Uncle Blogsy, of course, does not need to make New Year’s resolutions, being perfect as he is. I hope yours include not making faces like that.
I am not providing resolutions for my readers this year, as the ones I have given out before are still in perfect condition, being unused. I may have mentioned the banana boxes I found among the donations when I returned to Chicago (those might have been donated before midnight, December 31, of course.) I have had just as many paper grocery bags since 2014 began, several large purple plastic tubs (not only have I suggested that you avoid these, the three that came in are precisely the color of Barney the dinosaur), and a goodly number of Economics textbooks.
But one young man has really been hard at work, bringing me a large number of bags filled with books, and then asking for the bags back. “Just the cloth and plastic ones,” he noted, but then emptied out one of the paper ones so we could set the plastic ones on it so the plastic and cloth ones wouldn’t get wet on the bottom while I unloaded. I think I’d rather have dinosaur-colored tubs.
That was the FIRST visit. On the second visit he pulled the same stunt, but added a new wrinkle. He set his books into the box THREE AT A TIME, so he could take a picture of them for tax purposes. “Forgot this last time,” he said.
“Forget it next time,” I muttered.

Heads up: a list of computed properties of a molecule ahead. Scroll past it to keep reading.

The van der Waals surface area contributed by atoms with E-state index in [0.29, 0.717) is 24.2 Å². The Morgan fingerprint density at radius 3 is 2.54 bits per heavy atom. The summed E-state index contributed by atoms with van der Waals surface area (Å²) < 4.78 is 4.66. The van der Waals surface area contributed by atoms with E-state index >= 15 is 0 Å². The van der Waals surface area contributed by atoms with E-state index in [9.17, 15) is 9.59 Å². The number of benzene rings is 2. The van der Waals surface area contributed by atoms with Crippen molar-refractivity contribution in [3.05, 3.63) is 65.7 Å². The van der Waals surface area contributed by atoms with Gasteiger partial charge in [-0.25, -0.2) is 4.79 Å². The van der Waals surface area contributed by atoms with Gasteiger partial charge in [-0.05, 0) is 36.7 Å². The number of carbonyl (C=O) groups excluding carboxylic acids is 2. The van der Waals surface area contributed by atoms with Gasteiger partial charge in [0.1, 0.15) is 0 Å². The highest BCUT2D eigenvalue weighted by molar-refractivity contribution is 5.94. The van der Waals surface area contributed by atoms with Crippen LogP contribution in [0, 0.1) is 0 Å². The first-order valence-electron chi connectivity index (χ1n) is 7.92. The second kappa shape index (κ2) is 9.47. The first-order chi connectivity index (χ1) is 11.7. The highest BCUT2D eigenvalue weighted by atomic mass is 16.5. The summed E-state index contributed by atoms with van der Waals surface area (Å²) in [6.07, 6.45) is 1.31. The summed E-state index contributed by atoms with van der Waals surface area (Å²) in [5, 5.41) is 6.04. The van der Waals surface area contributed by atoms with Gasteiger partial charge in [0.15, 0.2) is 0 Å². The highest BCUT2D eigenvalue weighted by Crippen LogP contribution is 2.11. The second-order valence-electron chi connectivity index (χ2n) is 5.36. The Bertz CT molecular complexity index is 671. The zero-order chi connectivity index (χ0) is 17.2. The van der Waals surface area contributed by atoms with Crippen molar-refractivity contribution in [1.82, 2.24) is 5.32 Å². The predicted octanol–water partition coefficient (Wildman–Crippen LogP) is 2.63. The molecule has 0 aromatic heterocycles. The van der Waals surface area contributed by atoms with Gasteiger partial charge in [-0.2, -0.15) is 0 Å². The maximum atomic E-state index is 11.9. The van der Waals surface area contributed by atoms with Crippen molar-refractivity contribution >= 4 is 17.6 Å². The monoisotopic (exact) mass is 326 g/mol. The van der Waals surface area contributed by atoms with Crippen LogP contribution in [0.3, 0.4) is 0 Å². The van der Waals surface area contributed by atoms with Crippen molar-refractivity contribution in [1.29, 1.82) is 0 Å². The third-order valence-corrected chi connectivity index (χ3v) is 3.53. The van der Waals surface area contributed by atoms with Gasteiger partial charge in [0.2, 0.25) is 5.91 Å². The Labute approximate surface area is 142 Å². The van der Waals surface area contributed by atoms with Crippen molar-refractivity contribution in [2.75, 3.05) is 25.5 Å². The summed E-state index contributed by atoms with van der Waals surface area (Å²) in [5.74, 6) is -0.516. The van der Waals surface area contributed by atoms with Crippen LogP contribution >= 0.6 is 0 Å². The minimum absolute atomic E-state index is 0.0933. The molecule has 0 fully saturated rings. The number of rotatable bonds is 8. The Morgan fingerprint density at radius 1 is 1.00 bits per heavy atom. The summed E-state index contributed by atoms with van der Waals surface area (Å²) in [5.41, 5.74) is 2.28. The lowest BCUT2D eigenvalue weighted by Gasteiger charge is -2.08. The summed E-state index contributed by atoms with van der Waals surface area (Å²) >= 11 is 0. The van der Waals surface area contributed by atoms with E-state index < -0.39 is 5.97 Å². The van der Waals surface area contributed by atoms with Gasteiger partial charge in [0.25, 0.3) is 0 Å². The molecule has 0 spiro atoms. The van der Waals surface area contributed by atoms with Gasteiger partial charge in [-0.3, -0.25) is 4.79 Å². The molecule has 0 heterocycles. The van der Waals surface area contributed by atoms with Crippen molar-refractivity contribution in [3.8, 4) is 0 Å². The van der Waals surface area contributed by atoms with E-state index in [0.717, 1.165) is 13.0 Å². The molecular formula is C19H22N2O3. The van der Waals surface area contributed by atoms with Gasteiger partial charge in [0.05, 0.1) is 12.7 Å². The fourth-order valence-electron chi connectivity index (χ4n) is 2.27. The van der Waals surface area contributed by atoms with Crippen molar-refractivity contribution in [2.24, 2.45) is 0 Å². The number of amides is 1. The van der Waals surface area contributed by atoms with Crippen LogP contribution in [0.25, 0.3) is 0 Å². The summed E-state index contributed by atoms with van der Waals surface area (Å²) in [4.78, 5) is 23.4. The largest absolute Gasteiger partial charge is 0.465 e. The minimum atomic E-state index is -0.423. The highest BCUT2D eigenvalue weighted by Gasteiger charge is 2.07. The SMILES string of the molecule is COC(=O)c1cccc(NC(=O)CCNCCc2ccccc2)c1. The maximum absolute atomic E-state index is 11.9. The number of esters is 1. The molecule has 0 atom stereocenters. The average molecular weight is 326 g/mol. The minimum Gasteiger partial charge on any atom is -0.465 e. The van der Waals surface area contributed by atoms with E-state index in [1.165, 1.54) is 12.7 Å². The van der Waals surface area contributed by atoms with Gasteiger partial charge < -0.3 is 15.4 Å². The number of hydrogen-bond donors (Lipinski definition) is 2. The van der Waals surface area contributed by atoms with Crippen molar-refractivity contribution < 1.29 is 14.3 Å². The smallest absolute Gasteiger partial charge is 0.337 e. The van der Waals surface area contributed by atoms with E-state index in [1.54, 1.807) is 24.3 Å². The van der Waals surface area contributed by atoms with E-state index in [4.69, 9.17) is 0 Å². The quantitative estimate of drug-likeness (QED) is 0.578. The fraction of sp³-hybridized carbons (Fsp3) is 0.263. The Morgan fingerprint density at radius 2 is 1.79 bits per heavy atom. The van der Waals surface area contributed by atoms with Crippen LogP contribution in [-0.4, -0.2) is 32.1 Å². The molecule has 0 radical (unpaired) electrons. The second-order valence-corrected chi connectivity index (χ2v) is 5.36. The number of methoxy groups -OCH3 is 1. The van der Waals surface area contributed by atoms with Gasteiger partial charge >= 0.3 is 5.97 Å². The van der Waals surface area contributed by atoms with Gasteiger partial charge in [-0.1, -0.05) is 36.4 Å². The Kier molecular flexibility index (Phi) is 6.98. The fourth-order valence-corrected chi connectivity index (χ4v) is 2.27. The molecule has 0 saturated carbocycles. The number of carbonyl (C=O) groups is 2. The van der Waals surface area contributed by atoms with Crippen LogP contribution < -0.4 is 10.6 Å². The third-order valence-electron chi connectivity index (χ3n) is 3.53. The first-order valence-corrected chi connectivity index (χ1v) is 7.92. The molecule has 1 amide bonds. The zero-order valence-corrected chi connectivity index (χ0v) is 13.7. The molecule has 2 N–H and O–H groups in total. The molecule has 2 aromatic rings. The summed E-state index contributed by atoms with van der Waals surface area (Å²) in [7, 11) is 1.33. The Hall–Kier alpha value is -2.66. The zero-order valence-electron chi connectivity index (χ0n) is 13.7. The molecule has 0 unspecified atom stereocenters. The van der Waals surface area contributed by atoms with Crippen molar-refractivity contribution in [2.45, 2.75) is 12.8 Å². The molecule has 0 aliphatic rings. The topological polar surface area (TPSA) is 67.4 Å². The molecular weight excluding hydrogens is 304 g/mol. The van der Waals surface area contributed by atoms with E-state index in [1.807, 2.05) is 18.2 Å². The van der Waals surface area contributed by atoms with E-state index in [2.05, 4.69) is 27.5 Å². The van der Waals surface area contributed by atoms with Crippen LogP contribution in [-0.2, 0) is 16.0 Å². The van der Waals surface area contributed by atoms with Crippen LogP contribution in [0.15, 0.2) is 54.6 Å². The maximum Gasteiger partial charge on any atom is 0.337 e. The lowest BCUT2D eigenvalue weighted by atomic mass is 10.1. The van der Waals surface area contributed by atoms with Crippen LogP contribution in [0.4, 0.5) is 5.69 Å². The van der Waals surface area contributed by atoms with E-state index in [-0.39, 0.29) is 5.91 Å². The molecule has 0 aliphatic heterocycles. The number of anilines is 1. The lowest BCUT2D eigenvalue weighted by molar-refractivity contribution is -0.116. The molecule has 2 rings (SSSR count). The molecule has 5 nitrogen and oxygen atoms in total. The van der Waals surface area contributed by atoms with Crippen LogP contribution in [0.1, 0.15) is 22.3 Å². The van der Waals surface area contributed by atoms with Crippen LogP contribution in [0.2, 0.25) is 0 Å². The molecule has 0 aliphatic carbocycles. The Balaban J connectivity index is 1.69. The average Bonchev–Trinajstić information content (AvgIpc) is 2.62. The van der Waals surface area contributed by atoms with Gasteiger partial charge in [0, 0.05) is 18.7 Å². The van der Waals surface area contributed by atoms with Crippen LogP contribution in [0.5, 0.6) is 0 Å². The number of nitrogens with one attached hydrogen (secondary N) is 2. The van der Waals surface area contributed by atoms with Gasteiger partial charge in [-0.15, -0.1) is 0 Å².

I have mentioned before that I will cheerfully write “six bags of books” on your receipt so that the IRS understands you donated the bags as well. (You ARE keeping your grocery receipts to show what you paid for the bags, right?) But though I have heard this story of photographing donations, there has not been a mad rush to do so (and not three books at a time, either, I might add.)
Now, what passes between you and your tax attorney, lawyer, or tax preparer is your own business. The IRS, so far as I have been able to check, does not require such photographs, but several authorities recommend you take pictures. This is not just to show that you donated what you said you did, but also to document that what you donated was in usable condition. This is to keep you from donating that rusted out Chevy you found in a field and claiming you donated a 2011 model with 35 miles on it.
I have news for you. The IRS will be just as impressed with that 1957 edition of Economics and the dictionary with the broken spine as I am. However, as I say, I am not going to stand between you and your deductions.
All I would like to suggest, whether you take it as a New Year’s resolution or not, is that you could, um, TAKE THE PICTURES BEFORE YOU LEAVE THE HOUSE. I have as little desire to discourage the art of photography as I do to take up working as a tax preparer. I’m just suggesting that a tasteful photograph of your bookshelves before you load the contents into Barney-tinted tubs would be sufficient.
Yeah, take a picture of the tubs, too. Those IRS agents need a good laugh now and then, too.